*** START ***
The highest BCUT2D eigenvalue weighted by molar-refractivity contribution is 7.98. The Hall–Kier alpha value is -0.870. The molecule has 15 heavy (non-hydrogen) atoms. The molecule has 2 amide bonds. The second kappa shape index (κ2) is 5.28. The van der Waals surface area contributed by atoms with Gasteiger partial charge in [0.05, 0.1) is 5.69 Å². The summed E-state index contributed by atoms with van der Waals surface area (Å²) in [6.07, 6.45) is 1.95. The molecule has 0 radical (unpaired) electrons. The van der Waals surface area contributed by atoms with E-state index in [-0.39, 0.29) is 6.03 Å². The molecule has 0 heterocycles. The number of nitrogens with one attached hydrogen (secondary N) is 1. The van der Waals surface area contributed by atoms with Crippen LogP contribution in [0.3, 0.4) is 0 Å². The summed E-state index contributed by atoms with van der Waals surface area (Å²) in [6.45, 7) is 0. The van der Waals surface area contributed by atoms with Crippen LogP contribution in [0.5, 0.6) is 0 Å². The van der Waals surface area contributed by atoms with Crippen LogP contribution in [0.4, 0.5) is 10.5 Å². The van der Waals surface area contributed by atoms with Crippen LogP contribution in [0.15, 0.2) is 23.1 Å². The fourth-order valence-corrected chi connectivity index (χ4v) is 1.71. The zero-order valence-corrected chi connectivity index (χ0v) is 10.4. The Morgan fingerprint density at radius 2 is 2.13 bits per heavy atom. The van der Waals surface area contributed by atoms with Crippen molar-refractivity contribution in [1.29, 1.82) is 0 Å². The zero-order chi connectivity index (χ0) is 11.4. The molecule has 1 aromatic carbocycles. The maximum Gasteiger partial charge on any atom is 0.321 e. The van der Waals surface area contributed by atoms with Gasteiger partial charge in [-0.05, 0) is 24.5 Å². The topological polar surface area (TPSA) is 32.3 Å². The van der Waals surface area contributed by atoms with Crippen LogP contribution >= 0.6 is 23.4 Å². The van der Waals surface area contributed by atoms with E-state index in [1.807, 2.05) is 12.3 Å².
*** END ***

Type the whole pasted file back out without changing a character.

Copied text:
The highest BCUT2D eigenvalue weighted by molar-refractivity contribution is 7.98. The Hall–Kier alpha value is -0.870. The molecule has 15 heavy (non-hydrogen) atoms. The molecule has 2 amide bonds. The second kappa shape index (κ2) is 5.28. The van der Waals surface area contributed by atoms with Gasteiger partial charge in [0.05, 0.1) is 5.69 Å². The summed E-state index contributed by atoms with van der Waals surface area (Å²) in [6.07, 6.45) is 1.95. The molecule has 0 radical (unpaired) electrons. The van der Waals surface area contributed by atoms with E-state index in [-0.39, 0.29) is 6.03 Å². The molecule has 0 heterocycles. The number of nitrogens with one attached hydrogen (secondary N) is 1. The van der Waals surface area contributed by atoms with Crippen LogP contribution in [0.3, 0.4) is 0 Å². The summed E-state index contributed by atoms with van der Waals surface area (Å²) in [6.45, 7) is 0. The van der Waals surface area contributed by atoms with Crippen LogP contribution in [0.5, 0.6) is 0 Å². The van der Waals surface area contributed by atoms with Crippen LogP contribution in [0.4, 0.5) is 10.5 Å². The van der Waals surface area contributed by atoms with Crippen LogP contribution in [0.15, 0.2) is 23.1 Å². The fourth-order valence-corrected chi connectivity index (χ4v) is 1.71. The zero-order valence-corrected chi connectivity index (χ0v) is 10.4. The Morgan fingerprint density at radius 2 is 2.13 bits per heavy atom. The van der Waals surface area contributed by atoms with Crippen molar-refractivity contribution in [1.29, 1.82) is 0 Å². The zero-order chi connectivity index (χ0) is 11.4. The molecule has 1 aromatic carbocycles. The maximum Gasteiger partial charge on any atom is 0.321 e. The van der Waals surface area contributed by atoms with Gasteiger partial charge in [-0.05, 0) is 24.5 Å². The topological polar surface area (TPSA) is 32.3 Å². The van der Waals surface area contributed by atoms with Crippen LogP contribution >= 0.6 is 23.4 Å². The van der Waals surface area contributed by atoms with E-state index in [1.807, 2.05) is 12.3 Å².